Liljenquist spent a portion of Wednesday morning practicing his convention speech, something all qualified candidates are offered time to deliver. If his speech is anything like the messages he gave to visiting delegates here Wednesday, it will be about his conservative vision, his experience, and maybe even the guy most likely to top the GOP ticket.
"You've heard about Bain [& Company] in the presidential race," Liljenquist told his first group of about eight town hall visitors Wednesday night in reference to the company Mitt Romney is known for leading. "It was a great training experience. It was high pressure."
Romney has factored significantly into this Senate race because the presidential candidate has publicly endorsed Hatch and has appeared in television and radio ads for the senator.
"We need strong leadership in Congress to fix the economy, and we can count on Senator Orrin Hatch in the fight to lower taxes, to balance the budget, and to repeal the federal government takeover of health care," Romney says in a new television ad.
Liljenquist's campaign notes the endorsement of Hatch was issued last September, months before their candidate quit his state Senate position to mount his campaign. They believe Romney's beliefs line up more closely with Liljenquist than with Hatch.
"The type of candidate Mitt Romney is promoting-- someone with private sector business experience, someone who is not a career politician, someone tough on spending-- Dan fits that profile," campaign manager Richardson told Yahoo News.
Liljenquist's time at Bain in the early 2000's did not overlap with Romney's tenure, but the Senate challenger made clear to his audience Wednesday he will be able to work with Romney-- who shares the same support for the "Bain Way"-- if both men are elected.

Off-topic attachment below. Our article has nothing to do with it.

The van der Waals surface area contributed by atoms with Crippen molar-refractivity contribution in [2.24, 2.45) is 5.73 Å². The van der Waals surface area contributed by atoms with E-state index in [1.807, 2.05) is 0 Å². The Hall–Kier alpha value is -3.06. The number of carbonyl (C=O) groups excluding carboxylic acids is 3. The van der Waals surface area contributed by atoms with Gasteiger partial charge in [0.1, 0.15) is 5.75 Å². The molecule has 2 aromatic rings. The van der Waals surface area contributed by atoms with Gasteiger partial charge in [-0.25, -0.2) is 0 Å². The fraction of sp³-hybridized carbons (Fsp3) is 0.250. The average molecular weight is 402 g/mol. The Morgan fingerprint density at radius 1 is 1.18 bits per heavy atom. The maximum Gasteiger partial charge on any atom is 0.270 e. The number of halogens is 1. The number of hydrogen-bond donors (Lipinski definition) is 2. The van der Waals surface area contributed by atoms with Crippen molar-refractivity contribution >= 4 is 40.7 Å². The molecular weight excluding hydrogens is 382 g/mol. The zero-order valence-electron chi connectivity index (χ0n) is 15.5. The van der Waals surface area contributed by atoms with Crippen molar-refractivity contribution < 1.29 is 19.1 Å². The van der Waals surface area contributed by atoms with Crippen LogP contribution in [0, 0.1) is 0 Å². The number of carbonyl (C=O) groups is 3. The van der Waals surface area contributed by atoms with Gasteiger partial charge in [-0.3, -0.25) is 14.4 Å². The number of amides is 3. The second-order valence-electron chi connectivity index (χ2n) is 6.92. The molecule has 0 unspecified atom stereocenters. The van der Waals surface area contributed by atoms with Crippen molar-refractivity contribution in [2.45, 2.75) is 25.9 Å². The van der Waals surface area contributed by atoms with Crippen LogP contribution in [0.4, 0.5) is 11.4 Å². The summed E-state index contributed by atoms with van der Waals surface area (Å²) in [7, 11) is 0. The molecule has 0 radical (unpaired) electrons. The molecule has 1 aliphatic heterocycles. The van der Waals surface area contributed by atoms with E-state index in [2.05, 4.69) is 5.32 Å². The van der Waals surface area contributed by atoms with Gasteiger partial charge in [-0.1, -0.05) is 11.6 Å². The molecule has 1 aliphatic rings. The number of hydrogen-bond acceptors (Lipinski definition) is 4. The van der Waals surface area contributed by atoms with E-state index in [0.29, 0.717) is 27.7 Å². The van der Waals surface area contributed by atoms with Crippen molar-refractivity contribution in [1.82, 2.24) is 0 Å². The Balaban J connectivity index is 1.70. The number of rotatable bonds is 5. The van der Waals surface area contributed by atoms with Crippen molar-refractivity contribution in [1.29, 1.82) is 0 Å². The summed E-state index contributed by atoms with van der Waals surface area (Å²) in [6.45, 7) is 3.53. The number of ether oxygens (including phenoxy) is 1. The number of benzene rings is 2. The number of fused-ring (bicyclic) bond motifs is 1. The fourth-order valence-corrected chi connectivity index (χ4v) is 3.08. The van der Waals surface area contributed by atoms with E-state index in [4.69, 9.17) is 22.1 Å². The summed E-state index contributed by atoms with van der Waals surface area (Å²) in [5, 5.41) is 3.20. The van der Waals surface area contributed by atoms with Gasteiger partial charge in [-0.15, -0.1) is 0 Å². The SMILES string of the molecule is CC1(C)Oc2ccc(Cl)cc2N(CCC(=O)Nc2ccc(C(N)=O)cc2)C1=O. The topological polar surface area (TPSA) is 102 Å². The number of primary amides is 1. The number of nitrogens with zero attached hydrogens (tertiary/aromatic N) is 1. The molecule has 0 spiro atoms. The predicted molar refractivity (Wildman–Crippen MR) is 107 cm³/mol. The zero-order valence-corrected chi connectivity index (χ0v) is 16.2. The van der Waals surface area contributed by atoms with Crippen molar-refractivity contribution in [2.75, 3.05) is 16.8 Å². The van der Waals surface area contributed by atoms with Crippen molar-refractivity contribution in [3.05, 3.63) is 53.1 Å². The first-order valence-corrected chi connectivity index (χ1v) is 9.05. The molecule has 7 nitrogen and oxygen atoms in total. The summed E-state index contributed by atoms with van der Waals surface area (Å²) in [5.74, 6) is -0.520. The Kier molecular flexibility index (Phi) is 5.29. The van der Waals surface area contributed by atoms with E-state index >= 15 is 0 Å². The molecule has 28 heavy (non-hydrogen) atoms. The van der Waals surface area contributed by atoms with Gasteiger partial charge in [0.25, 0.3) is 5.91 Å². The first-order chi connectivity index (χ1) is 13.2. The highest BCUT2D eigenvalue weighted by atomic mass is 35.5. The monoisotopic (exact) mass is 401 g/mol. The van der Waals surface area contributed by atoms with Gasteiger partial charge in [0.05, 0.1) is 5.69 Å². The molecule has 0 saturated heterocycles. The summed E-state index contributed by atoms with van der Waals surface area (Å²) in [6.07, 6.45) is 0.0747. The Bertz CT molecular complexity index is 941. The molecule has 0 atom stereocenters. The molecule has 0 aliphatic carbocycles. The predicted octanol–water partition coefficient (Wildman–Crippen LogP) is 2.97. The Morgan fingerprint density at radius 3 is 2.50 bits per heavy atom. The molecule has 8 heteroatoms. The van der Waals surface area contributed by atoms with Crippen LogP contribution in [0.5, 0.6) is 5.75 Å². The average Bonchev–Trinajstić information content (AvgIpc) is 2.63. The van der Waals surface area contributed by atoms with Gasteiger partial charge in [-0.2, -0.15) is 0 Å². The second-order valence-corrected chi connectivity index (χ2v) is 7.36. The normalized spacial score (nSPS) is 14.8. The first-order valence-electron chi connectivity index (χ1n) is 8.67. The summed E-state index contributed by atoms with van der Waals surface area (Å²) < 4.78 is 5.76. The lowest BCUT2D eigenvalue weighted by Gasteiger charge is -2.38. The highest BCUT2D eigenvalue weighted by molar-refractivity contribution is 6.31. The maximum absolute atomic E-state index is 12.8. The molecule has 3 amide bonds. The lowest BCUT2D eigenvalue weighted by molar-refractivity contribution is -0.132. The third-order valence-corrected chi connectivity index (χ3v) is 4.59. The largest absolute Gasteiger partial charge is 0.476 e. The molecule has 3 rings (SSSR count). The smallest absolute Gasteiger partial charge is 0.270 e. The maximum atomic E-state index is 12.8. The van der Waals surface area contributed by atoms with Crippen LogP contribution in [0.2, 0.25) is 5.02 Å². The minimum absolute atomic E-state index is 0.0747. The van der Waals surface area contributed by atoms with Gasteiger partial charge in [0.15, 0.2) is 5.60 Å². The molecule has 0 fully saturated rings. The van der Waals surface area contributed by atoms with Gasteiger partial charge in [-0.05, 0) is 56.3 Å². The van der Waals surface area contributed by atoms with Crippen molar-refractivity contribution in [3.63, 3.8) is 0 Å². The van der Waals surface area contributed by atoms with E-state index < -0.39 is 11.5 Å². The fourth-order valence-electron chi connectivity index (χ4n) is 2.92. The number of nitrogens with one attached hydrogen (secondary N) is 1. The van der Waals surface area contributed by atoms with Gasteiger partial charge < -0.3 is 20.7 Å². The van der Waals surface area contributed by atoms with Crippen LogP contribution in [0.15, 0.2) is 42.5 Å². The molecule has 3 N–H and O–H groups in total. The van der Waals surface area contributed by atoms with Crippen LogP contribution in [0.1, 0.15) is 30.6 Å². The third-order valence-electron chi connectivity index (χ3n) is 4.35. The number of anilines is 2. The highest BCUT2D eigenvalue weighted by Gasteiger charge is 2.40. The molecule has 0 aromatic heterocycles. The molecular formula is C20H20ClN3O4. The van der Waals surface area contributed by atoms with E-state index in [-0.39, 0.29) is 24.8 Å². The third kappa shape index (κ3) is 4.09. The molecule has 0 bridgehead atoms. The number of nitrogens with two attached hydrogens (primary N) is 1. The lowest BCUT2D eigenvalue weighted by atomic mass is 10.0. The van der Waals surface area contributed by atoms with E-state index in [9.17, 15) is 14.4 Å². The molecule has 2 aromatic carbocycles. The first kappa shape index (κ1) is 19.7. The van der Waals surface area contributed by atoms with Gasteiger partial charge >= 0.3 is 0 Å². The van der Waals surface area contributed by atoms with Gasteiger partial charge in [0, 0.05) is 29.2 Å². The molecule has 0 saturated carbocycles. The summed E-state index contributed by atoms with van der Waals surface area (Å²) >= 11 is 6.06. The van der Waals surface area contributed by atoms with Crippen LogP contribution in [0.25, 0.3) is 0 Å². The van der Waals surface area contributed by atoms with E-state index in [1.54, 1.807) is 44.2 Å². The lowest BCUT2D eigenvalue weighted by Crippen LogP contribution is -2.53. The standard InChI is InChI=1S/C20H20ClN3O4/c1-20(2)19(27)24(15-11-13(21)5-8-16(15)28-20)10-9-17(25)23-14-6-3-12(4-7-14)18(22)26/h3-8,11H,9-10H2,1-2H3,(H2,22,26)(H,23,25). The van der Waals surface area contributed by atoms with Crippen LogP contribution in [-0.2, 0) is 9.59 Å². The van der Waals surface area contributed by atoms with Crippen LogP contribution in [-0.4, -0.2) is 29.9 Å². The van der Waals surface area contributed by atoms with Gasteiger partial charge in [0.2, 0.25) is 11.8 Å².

Liljenquist is running on a fiscal and socially conservative platform, touting his time at Bain, his skill as an entrepreneur and small business owner, and his experience as a state senator (from 2009-2011), which includes his reform of the state pension system for public employees and Medicare.
Liljenquist argues that Hatch has presided over excessive spending, supported the Troubled Asset Relief Program (TARP) bailout, cosponsored the State Children's Health Insurance Program (SCHIP), and taken many other fiscally irresponsible actions.
For his part, Liljenquist has been criticized for a lack of experience, and has been attacked-- wrongly, his campaign and fact checking groups assert-- for supporting state pension double-dipping and for low attendance in the legislature.
Liljenquist strongly supports term limits and has pledged to term limit himself if elected-- a stark contrast to Hatch, a long-term veteran who argues that by passing him over for re-election Utah is losing out on his potential chairmanship to the Senate Finance Committee (that is, if Republicans win the Senate.)
At the first town hall Wednesday, one delegate asked Liljenquist to reassure him why he should vote for a new candidate over Hatch and his seniority.
Liljenquist responded by asking those gathered to name a recent Finance Chairman. The Senate Finance Chair "is not the king of the world," Liljenquist said. "Democrats are likely to keep the Senate," he said, later adding that Sen. Mike Crapo of Idaho is actually more likely to win the chairmanship. "There's very little risk to Utah not having Senator Hatch there."
Check back with Yahoo News Friday for a dispatch from the Hatch campaign.